Tacky Tiki

When William Styron was a low-level, poorly-paid reader at McGraw-Hill in 1950, he rejected a book written by a Norwegian explorer who in 1947 set out in a hand-built raft on an 8000 mile voyage from Peru to French Polynesia to prove that primitive peoples could navigate great distances. The book, Kon Tiki, later became an international best-seller and made Thor Heyerdahl a legend.

Had Styron not been such a scribbler he might have realized that Heyerdahl’s book would catch the tiki wave that had been cresting in popular culture since U.S. troops came home from the Pacific after World War II. In 1947, James Michener won a Pulitzer for his Tales of the South Pacific, which were based on his service as a lieutenant commander in the New Hebrides Islands. The book was adapted by Rodgers and Hammerstein into the musical South Pacific that premiered in 1949 on Broadway and ran for 1,925 performances.

It was a Cajun, Ernest Raymond Beaumont-Gantt, who kicked off the mid-century tiki culinary craze. Raymond sailed the South Pacific, changed his name to Don Beach, and in 1934 opened a Polynesian-themed bar, ‘Don the Beachcomber,’ in Palm Springs. Three years later, Victor “Trader Vic” Bergeron, adopted a tiki theme for his restaurant in Oakland, and tiki got surf. During the 50s and well into the 60s tiki parties were a popular spin on patio barbecues. These events usually included tiki torches, flimsy furniture, neon paper leis and loathsome drinks with teeny-tiny umbrellas. The mai tai is the quintessential tiki cocktail, and the quintessential tiki appetizer is rumaki. Raymond is credited with its invention since it first appeared on the menu at Don’s, as “mock Polynesian”, chicken livers and water chestnuts marinated in soy sauce with ginger and brown sugar skewered in bacon and broiled. Rumaki are a cliché cocktail appetizer, inspiring parodist references in dozens of television serials and films.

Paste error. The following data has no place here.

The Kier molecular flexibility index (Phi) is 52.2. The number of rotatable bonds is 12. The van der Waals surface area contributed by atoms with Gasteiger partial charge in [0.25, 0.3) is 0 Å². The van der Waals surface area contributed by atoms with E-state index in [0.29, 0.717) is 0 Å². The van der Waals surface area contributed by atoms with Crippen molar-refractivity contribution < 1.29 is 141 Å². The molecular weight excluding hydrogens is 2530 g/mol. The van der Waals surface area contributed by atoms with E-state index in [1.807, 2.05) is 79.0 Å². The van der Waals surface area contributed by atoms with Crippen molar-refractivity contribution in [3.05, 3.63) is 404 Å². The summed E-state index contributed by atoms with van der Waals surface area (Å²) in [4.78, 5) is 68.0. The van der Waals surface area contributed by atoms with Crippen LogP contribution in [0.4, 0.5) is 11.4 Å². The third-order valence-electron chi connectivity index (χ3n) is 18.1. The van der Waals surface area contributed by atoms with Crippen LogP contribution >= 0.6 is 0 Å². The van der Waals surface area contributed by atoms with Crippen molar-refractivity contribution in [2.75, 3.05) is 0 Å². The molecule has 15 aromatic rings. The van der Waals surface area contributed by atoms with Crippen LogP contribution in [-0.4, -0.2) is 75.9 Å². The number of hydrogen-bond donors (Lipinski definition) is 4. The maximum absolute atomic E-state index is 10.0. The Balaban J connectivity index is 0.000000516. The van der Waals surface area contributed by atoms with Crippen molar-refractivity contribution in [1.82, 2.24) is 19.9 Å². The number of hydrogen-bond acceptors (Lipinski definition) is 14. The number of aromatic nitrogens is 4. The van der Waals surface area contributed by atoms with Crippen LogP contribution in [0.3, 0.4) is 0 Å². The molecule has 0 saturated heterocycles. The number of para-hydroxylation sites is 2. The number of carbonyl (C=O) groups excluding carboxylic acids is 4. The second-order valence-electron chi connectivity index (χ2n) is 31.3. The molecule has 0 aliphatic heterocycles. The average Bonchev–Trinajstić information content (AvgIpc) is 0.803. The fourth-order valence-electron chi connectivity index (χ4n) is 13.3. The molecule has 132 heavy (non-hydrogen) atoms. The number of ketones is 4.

Rumaki are easy to make, but instead of using raw ginger root or (worse) ginger powder, I urge you to use ginger oil for a marinade with the soy, which should be lite soy. To make ginger oil, grate about a half cup of raw ginger, place in a cup of vegetable oil, and heat until the ginger just begins to bubble. Heat for about five minutes, cool thoroughly, drain and save the oil and discard the ginger. Use the oil, mixed with soy 1:2 and brown sugar to taste for the marinade. Slice the livers, depending on size, into thirds; remember that the livers will have a tough connective membrane that must be removed. Slice small whole water chestnuts into halves add them to the marinade. Marinate both for at least an hour. Skewer livers and chestnuts in bacon sliced to size and place in a hot oven (425) until bacon has crisped.

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